Scars are a visible outward reminder of a previous trauma or surgery. And while some people are completely at ease with their scars, for others they are an unwelcome reminder and can be a source of emotional or physical discomfort.
Scarring is unavoidable after surgery or a serious accident and the development of scars can be unpredictable. Scars may be raised or recessed, they may fade to become almost invisible or they may be very apparent.
They may vary in colour or texture from the surrounding skin and, depending where the trauma occurred on the body, they may be prominent and highly visible or hidden and barely noticeable.
If you have a particularly prominent or unsightly scar, or if scarring is affecting your confidence, you may wish to consider cosmetic surgery. The psychological impact of scarring can be particularly profound after a major injury, burn or cancer surgery.
How cosmetic surgery can help
As cosmetic surgeons we aim to improve or disguise the scar so you feel less conspicuous and more comfortable with your appearance.
Scar revision surgery is a well-tested and highly successful procedure that can help people to regain their self-esteem and improve their quality of life – sometimes significantly – by making the scar less conspicuous. After surgery, people often say they feel more confident particularly in social situations.
Scars tend to improve by themselves in time so we do not normally recommend scar revision surgery for at least six months after the original injury or operation to give the scar time to heal.
Types of scars
There are different types of scars that may require different treatments:
Normal scars can often be treated using micropore tape worn over the scar, day and night, for up to three months, or as advised by your consultant.
Hypertrophic scars may become red, itchy and raised. They may eventually settle down and become pale and flat or they may require treatment to speed up the healing process, including pressure tape, lycra garments or silicone gel. More severe scarring may respond to the application of steroid treatments or to a course of steroid injections every four to six weeks. Laser treatment is another option. Usually scarring becomes less itchy, paler and flatter after three treatments.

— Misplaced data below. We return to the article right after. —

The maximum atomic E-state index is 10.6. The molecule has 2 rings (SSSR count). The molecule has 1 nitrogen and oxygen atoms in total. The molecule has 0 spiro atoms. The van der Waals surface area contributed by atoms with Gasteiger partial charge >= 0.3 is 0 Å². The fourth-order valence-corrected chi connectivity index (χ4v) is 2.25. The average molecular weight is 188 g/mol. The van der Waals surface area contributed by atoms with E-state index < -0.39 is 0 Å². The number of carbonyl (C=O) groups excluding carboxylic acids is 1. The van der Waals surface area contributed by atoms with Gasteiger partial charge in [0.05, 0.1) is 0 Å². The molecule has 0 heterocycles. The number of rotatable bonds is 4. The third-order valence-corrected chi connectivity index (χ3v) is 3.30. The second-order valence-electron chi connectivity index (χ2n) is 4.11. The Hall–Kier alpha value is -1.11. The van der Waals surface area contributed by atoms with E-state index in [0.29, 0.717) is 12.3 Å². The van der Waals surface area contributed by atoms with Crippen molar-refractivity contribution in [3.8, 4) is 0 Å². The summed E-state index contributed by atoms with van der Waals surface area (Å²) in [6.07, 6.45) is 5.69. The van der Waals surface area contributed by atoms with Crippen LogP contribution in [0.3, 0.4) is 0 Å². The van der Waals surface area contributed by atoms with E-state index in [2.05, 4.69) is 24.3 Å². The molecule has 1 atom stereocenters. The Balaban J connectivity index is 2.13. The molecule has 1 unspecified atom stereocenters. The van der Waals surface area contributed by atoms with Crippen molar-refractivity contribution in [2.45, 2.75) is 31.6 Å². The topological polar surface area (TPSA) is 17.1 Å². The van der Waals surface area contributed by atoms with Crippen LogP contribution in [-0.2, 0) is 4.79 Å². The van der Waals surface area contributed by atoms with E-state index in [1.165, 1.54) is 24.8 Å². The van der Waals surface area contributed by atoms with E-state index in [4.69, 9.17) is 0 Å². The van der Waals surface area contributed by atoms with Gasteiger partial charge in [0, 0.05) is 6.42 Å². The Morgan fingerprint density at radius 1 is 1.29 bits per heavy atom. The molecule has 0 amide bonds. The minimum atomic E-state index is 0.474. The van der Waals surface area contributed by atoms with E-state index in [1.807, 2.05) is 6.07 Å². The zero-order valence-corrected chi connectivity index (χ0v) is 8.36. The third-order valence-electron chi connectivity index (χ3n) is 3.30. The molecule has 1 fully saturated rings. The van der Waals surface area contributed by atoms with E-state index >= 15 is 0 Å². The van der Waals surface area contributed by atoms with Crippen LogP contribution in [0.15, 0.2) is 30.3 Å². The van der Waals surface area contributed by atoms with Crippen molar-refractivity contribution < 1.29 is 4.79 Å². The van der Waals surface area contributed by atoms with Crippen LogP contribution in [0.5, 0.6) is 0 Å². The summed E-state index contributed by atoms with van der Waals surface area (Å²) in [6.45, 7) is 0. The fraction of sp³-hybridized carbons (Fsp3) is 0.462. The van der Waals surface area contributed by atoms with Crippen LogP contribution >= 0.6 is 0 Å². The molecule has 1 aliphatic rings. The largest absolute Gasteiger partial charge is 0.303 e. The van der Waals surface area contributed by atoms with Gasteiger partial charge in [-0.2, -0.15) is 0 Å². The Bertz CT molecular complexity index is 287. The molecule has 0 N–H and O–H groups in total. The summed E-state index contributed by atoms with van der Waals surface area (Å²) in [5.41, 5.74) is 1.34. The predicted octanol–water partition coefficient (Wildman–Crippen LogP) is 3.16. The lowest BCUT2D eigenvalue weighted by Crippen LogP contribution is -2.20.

Keloid scars are scars that have healed abnormally, growing continuously and spreading beyond the original scar site. They can become raised, painful and itchy and may be the most disfiguring of all scars. Steroid injections normally produce improvements in around 80% of keloid scars. More stubborn scars may need scar revision surgery combined with steroid injections. The most severe keloid scars can become recurrent. These are normally treated with surgical excision followed by radiotherapy. The success rate of this type of treatment is around 90%.
Contractures are scars that restrict movement. This occurs when the skin and underlying tissue pulls together during healing, normally following a significant amount of tissue loss such as a severe burn. Contractures can also develop where a wound crosses a joint and may be treated with excision and physiotherapy.
How scar revision surgery works
Scar revision surgery is performed under local or general anaesthetic, depending on the extent of the scarring and where it is on your body.
The scar will be excised (surgically removed). We may use Z plasty – a plastic surgery technique that involves making Z-shaped incisions to improve the function and appearance of scars or W plasty which uses W-shaped incisions.
You will be advised how to care for your scar following surgery. Correct aftercare is important to the final result so it is important that you follow the instructions carefully so that the scar will heal fully over time.